Or something like that. This gives you the ability to have players choose a role, but at the same time diversify that role to fit what they want to play (i.e."tanker/healer/caster or attacker/scout/defender or melee/range/spells etc" as you say below), while still having those choices have a mechanical effect on the game.
Then there's the question of how race affects it all. Maybe each race has a fourth Secondary Characteristic they get for free--Dwarves get Special Weapon Prowess: Greataxe, for example, or elves get Magic User. Then they get a racial modifier to one or two of the Basic Characteristics; Elves get a +1 to Charisma, or Drawves get a +1 to Defense.

Finally, there's the question of how the Basic Characteristics affect play. What does a 5 in Charisma mean? Does this give a bonus to a roll in game? Allow them to take certain actions that other players don't have access to?

Or maybe Basic Characteristics work the same as Secondary, and a player gets to select a total of three from a list of eight or ten, with the fourth being given for free by the Role.; I might choose Attack, Defense, and Stealth, for example, and because I'm a Veteran I get charisma for free. Each of those gives me access to certain actions/skills that I wouldn't have otherwise. That way there's no numbers at all.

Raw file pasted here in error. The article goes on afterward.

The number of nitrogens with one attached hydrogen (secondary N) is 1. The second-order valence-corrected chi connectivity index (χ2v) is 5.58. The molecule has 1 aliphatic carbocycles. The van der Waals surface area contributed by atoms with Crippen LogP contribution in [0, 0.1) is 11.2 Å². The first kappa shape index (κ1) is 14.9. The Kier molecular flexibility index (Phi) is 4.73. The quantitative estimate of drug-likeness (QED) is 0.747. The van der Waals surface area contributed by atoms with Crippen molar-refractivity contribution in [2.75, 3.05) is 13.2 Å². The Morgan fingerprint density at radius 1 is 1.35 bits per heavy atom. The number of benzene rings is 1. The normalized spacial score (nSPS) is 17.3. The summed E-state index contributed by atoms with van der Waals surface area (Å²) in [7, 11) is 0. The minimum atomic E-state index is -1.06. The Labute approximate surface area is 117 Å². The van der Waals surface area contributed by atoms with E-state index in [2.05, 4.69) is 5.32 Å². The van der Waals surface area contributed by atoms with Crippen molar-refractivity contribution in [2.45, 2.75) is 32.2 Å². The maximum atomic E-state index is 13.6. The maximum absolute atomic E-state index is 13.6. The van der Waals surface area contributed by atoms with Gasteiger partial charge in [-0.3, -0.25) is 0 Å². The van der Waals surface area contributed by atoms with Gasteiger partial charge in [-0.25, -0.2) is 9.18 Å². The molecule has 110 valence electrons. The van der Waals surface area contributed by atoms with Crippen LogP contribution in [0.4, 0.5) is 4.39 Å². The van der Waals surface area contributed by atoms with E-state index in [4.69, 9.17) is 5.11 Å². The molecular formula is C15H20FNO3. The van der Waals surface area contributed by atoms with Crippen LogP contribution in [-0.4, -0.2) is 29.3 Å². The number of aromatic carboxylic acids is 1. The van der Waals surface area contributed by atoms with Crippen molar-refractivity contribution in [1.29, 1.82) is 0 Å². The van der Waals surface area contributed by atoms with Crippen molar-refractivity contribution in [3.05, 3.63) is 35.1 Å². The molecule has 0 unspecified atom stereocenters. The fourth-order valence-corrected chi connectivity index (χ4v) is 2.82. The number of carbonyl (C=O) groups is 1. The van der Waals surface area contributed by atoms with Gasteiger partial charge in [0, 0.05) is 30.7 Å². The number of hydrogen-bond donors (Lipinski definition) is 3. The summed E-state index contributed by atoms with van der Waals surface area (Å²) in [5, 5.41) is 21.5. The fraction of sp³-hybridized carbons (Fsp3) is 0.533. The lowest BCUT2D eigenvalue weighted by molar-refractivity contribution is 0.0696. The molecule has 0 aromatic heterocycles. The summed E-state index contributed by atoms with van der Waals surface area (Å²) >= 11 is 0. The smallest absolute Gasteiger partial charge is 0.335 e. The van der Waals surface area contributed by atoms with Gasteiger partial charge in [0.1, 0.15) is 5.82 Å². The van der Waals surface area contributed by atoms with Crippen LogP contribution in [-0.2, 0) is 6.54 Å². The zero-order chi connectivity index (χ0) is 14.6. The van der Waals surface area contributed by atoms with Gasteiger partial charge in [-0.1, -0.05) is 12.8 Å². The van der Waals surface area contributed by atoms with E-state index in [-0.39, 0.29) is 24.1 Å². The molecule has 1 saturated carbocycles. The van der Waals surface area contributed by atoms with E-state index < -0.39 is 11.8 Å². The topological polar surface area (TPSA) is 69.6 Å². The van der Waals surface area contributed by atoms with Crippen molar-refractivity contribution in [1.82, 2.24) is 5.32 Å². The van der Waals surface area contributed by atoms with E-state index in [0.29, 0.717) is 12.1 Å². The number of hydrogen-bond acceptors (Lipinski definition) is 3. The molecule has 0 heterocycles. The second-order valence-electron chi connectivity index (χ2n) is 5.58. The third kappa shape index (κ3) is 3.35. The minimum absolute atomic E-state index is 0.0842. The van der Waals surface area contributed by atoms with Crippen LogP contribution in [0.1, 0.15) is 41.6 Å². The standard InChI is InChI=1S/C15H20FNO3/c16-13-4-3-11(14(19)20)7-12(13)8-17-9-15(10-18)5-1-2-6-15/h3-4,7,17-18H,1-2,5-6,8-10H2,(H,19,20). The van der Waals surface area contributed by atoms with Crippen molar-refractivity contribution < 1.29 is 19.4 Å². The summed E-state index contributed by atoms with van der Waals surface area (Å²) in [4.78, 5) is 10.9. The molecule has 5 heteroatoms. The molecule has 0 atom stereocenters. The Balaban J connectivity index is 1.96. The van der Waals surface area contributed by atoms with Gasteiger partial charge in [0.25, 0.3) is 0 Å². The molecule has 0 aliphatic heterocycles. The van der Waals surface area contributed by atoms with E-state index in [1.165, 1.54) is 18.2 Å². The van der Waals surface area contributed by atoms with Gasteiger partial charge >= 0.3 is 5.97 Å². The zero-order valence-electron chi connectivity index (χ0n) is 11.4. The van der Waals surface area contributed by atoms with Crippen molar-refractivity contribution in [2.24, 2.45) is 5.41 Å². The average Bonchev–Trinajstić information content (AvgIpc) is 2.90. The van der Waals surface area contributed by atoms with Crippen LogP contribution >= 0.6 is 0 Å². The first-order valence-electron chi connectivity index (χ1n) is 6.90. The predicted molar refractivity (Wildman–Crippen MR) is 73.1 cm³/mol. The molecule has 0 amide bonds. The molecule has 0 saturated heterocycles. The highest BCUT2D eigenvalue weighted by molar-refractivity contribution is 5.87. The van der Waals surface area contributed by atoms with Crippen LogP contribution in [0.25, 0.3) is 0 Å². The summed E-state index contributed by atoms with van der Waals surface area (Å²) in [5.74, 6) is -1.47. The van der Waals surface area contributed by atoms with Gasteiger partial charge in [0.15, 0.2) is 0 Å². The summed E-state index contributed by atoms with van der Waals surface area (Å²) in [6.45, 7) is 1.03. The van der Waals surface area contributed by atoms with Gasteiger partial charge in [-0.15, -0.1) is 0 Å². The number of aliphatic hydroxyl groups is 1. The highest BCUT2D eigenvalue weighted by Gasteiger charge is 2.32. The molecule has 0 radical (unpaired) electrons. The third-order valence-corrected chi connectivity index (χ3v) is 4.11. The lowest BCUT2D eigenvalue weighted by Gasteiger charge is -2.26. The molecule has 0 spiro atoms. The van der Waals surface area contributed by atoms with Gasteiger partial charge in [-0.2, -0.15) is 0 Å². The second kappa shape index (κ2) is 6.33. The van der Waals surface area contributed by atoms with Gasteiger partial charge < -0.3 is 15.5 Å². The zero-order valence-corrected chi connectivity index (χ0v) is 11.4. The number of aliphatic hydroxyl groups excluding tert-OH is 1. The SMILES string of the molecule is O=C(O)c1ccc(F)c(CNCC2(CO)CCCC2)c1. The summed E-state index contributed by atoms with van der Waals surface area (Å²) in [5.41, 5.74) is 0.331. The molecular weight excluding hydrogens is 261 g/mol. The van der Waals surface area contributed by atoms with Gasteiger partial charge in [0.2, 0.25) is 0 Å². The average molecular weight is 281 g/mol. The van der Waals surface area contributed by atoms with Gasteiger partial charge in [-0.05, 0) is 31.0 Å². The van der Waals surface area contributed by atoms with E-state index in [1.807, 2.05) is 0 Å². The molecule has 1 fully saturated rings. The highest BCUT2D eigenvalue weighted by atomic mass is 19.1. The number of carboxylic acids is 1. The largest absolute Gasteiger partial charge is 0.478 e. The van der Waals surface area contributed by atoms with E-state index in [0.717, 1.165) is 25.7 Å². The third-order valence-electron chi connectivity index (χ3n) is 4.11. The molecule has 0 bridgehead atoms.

Or is that moving away from what you're intending?

Reading over this again, I like the second idea better: each role comes with a free Basic Characteristic, and each Race comes with a free Secondary Characteristic. Then, players select three more Basic Characteristics and three Secondary Characteristics from a list for each, to customize their character. That seems a lot simpler, and I think it's closer to what you'd intended.

Hmmmmmm, depth in roles, eh. Let me mull it over and see if I understand the material.

In the meantime, I will set up a game ad, using Freeform forum, and basing off 3.5 edition. Will test run with a short Arc. If I find a way to apply your component, may I have permission to do so?

Also, I made more additions to page 1, tobias. Have a look to see if there are any more kinks to iron out. Thanks.




 

Powered by vBulletin® Version 3.8.8
Copyright ©2000 - 2014, vBulletin Solutions, Inc.
Myth-Weavers Status